No, fool, NOT those emails. THESE EMAILS.
The House Oversight and Reform Committee voted on Thursday to authorize subpoenas for senior White House officials’ communications via private email accounts and messaging applications, a significant escalation in a years-long, bipartisan effort to learn more about potential violations of federal record-keeping laws.
Thursday’s vote by the Democrat-led panel came after the White House refused to turn over the messages voluntarily earlier this month — including senior adviser Jared Kushner’s WhatsApp communications with foreign officials, senior adviser Ivanka Trump’s use of a private email account to conduct official business, and former chief strategist Stephen Bannon’s use of a personal mobile device for White House business.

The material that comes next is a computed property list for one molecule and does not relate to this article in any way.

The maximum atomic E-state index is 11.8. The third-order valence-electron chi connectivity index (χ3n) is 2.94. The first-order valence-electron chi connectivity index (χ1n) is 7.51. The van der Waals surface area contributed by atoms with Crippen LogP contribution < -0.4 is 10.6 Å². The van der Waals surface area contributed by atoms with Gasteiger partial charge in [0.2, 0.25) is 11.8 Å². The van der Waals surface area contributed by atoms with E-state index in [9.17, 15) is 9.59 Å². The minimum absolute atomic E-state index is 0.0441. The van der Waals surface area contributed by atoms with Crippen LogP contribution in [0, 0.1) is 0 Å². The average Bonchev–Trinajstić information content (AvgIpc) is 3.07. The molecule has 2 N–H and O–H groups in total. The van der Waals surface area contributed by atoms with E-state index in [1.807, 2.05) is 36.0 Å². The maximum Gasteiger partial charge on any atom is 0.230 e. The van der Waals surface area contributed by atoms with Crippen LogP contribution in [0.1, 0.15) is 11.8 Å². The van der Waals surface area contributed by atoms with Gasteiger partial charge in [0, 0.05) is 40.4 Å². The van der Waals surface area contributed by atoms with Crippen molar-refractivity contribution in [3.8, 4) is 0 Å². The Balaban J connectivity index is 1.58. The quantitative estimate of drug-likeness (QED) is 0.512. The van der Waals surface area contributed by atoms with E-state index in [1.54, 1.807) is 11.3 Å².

“It makes clear that White House records belong to the public — not the president,” Chairman Elijah Cummings (D-Md.) said. “The committee has already received evidence of multiple senior officials using their personal accounts to conduct official business.”
On a party-line vote, the committee authorized Cummings to subpoena all communications sent or received since President Donald Trump took office that were not forwarded to official email accounts within 20 days, as required by law. Cummings can also subpoena information about whether those messages contained classified information.